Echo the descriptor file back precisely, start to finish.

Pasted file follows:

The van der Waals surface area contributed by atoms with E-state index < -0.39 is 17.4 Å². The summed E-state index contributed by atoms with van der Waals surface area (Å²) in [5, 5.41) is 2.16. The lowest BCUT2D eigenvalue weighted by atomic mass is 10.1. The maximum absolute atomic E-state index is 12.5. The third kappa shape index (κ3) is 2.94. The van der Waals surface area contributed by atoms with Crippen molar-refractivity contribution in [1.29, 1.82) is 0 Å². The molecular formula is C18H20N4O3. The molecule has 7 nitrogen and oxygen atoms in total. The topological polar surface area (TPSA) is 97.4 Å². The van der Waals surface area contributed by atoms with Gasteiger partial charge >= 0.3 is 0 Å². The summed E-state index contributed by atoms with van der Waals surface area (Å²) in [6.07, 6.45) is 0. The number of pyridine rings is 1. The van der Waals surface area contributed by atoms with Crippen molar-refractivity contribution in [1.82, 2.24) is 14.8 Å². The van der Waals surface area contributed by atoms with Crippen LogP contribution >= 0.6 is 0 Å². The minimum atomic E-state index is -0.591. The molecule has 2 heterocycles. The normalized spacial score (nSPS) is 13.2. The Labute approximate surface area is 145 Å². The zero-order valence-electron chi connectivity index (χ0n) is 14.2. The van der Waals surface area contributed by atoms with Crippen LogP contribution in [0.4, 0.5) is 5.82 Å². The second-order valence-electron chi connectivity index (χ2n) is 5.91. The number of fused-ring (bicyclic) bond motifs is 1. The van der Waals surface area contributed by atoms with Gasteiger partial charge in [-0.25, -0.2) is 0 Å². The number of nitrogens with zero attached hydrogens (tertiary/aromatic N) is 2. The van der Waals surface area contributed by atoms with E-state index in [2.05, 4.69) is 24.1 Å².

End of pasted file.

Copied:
The van der Waals surface area contributed by atoms with E-state index < -0.39 is 17.4 Å². The summed E-state index contributed by atoms with van der Waals surface area (Å²) in [5, 5.41) is 2.16. The lowest BCUT2D eigenvalue weighted by atomic mass is 10.1. The maximum absolute atomic E-state index is 12.5. The third kappa shape index (κ3) is 2.94. The van der Waals surface area contributed by atoms with Crippen molar-refractivity contribution in [1.29, 1.82) is 0 Å². The molecular formula is C18H20N4O3. The molecule has 7 nitrogen and oxygen atoms in total. The topological polar surface area (TPSA) is 97.4 Å². The van der Waals surface area contributed by atoms with Gasteiger partial charge >= 0.3 is 0 Å². The summed E-state index contributed by atoms with van der Waals surface area (Å²) in [6.07, 6.45) is 0. The number of pyridine rings is 1. The van der Waals surface area contributed by atoms with Crippen molar-refractivity contribution in [1.82, 2.24) is 14.8 Å². The van der Waals surface area contributed by atoms with Crippen LogP contribution >= 0.6 is 0 Å². The minimum atomic E-state index is -0.591. The molecule has 2 heterocycles. The normalized spacial score (nSPS) is 13.2. The Labute approximate surface area is 145 Å². The zero-order valence-electron chi connectivity index (χ0n) is 14.2. The van der Waals surface area contributed by atoms with Crippen LogP contribution in [0.4, 0.5) is 5.82 Å². The second-order valence-electron chi connectivity index (χ2n) is 5.91. The number of fused-ring (bicyclic) bond motifs is 1. The van der Waals surface area contributed by atoms with Gasteiger partial charge in [-0.25, -0.2) is 0 Å². The number of nitrogens with zero attached hydrogens (tertiary/aromatic N) is 2. The van der Waals surface area contributed by atoms with E-state index in [2.05, 4.69) is 24.1 Å².